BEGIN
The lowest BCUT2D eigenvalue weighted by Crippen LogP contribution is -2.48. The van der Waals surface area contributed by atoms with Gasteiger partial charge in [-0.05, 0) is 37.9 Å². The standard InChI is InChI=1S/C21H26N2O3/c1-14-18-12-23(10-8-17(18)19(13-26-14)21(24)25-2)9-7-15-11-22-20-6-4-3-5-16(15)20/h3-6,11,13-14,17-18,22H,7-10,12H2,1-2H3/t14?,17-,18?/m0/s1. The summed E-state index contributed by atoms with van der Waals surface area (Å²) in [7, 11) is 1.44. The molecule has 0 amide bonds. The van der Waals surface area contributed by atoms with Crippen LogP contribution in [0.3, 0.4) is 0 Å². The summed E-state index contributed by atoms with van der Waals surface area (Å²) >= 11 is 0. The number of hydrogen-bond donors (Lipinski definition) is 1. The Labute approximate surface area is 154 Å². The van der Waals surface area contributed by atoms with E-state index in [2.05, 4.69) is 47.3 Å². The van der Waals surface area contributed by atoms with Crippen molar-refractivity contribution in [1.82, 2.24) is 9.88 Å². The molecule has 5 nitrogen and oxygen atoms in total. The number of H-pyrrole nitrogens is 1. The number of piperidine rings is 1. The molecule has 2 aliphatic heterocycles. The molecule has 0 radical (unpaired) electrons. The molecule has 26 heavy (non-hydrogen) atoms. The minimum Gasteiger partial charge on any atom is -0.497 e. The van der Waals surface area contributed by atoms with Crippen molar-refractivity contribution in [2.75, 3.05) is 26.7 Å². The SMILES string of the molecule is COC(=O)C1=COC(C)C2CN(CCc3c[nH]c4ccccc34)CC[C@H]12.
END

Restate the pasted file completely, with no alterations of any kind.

The lowest BCUT2D eigenvalue weighted by Crippen LogP contribution is -2.48. The van der Waals surface area contributed by atoms with Gasteiger partial charge in [-0.05, 0) is 37.9 Å². The standard InChI is InChI=1S/C21H26N2O3/c1-14-18-12-23(10-8-17(18)19(13-26-14)21(24)25-2)9-7-15-11-22-20-6-4-3-5-16(15)20/h3-6,11,13-14,17-18,22H,7-10,12H2,1-2H3/t14?,17-,18?/m0/s1. The summed E-state index contributed by atoms with van der Waals surface area (Å²) in [7, 11) is 1.44. The molecule has 0 amide bonds. The van der Waals surface area contributed by atoms with Crippen LogP contribution in [0.3, 0.4) is 0 Å². The summed E-state index contributed by atoms with van der Waals surface area (Å²) >= 11 is 0. The number of hydrogen-bond donors (Lipinski definition) is 1. The Labute approximate surface area is 154 Å². The van der Waals surface area contributed by atoms with E-state index in [2.05, 4.69) is 47.3 Å². The van der Waals surface area contributed by atoms with Crippen molar-refractivity contribution in [1.82, 2.24) is 9.88 Å². The molecule has 5 nitrogen and oxygen atoms in total. The number of H-pyrrole nitrogens is 1. The number of piperidine rings is 1. The molecule has 2 aliphatic heterocycles. The molecule has 0 radical (unpaired) electrons. The molecule has 26 heavy (non-hydrogen) atoms. The minimum Gasteiger partial charge on any atom is -0.497 e. The van der Waals surface area contributed by atoms with Crippen molar-refractivity contribution in [2.75, 3.05) is 26.7 Å². The SMILES string of the molecule is COC(=O)C1=COC(C)C2CN(CCc3c[nH]c4ccccc34)CC[C@H]12.